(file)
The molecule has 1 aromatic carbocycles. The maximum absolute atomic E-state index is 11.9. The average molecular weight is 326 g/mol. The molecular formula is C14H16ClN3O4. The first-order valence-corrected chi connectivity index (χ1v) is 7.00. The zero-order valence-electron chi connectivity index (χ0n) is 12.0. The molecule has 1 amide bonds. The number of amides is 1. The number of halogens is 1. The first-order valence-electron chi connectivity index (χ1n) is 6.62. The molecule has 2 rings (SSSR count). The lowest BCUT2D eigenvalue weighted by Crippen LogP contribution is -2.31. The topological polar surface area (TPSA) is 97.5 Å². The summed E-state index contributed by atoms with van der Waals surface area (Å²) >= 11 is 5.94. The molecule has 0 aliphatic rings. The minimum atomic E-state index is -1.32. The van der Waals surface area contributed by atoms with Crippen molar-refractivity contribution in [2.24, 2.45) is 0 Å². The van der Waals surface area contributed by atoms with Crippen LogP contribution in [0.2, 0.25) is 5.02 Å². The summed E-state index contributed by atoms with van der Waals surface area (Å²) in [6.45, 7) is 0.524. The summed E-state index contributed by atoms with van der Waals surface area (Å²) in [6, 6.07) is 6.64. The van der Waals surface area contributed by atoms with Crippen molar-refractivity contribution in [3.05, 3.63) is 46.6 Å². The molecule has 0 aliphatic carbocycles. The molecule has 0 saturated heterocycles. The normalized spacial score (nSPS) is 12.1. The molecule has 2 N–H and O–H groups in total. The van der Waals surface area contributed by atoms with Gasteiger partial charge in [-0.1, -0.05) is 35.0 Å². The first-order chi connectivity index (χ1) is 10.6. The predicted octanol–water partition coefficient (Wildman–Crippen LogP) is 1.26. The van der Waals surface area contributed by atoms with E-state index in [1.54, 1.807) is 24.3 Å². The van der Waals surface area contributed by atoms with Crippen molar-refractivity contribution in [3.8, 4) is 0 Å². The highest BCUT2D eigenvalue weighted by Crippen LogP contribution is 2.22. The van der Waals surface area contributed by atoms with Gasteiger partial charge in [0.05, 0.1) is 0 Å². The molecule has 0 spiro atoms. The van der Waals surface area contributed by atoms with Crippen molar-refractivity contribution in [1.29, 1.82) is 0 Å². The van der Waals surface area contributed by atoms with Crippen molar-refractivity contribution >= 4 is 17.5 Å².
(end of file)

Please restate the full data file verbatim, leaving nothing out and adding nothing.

The molecule has 1 aromatic carbocycles. The maximum absolute atomic E-state index is 11.9. The average molecular weight is 326 g/mol. The molecular formula is C14H16ClN3O4. The first-order valence-corrected chi connectivity index (χ1v) is 7.00. The zero-order valence-electron chi connectivity index (χ0n) is 12.0. The molecule has 1 amide bonds. The number of amides is 1. The number of halogens is 1. The first-order valence-electron chi connectivity index (χ1n) is 6.62. The molecule has 2 rings (SSSR count). The lowest BCUT2D eigenvalue weighted by Crippen LogP contribution is -2.31. The topological polar surface area (TPSA) is 97.5 Å². The summed E-state index contributed by atoms with van der Waals surface area (Å²) >= 11 is 5.94. The molecule has 0 aliphatic rings. The minimum atomic E-state index is -1.32. The van der Waals surface area contributed by atoms with Crippen molar-refractivity contribution in [2.24, 2.45) is 0 Å². The van der Waals surface area contributed by atoms with Crippen LogP contribution in [0.2, 0.25) is 5.02 Å². The summed E-state index contributed by atoms with van der Waals surface area (Å²) in [6.45, 7) is 0.524. The summed E-state index contributed by atoms with van der Waals surface area (Å²) in [6, 6.07) is 6.64. The van der Waals surface area contributed by atoms with Crippen molar-refractivity contribution in [3.05, 3.63) is 46.6 Å². The molecule has 0 aliphatic carbocycles. The molecule has 0 saturated heterocycles. The normalized spacial score (nSPS) is 12.1. The molecule has 2 N–H and O–H groups in total. The van der Waals surface area contributed by atoms with Gasteiger partial charge in [-0.1, -0.05) is 35.0 Å². The first-order chi connectivity index (χ1) is 10.6. The predicted octanol–water partition coefficient (Wildman–Crippen LogP) is 1.26. The van der Waals surface area contributed by atoms with E-state index in [1.54, 1.807) is 24.3 Å². The van der Waals surface area contributed by atoms with Crippen molar-refractivity contribution in [3.8, 4) is 0 Å². The highest BCUT2D eigenvalue weighted by Crippen LogP contribution is 2.22. The van der Waals surface area contributed by atoms with Gasteiger partial charge in [0.05, 0.1) is 0 Å². The molecule has 0 spiro atoms. The van der Waals surface area contributed by atoms with Crippen molar-refractivity contribution in [1.29, 1.82) is 0 Å². The van der Waals surface area contributed by atoms with Crippen molar-refractivity contribution >= 4 is 17.5 Å².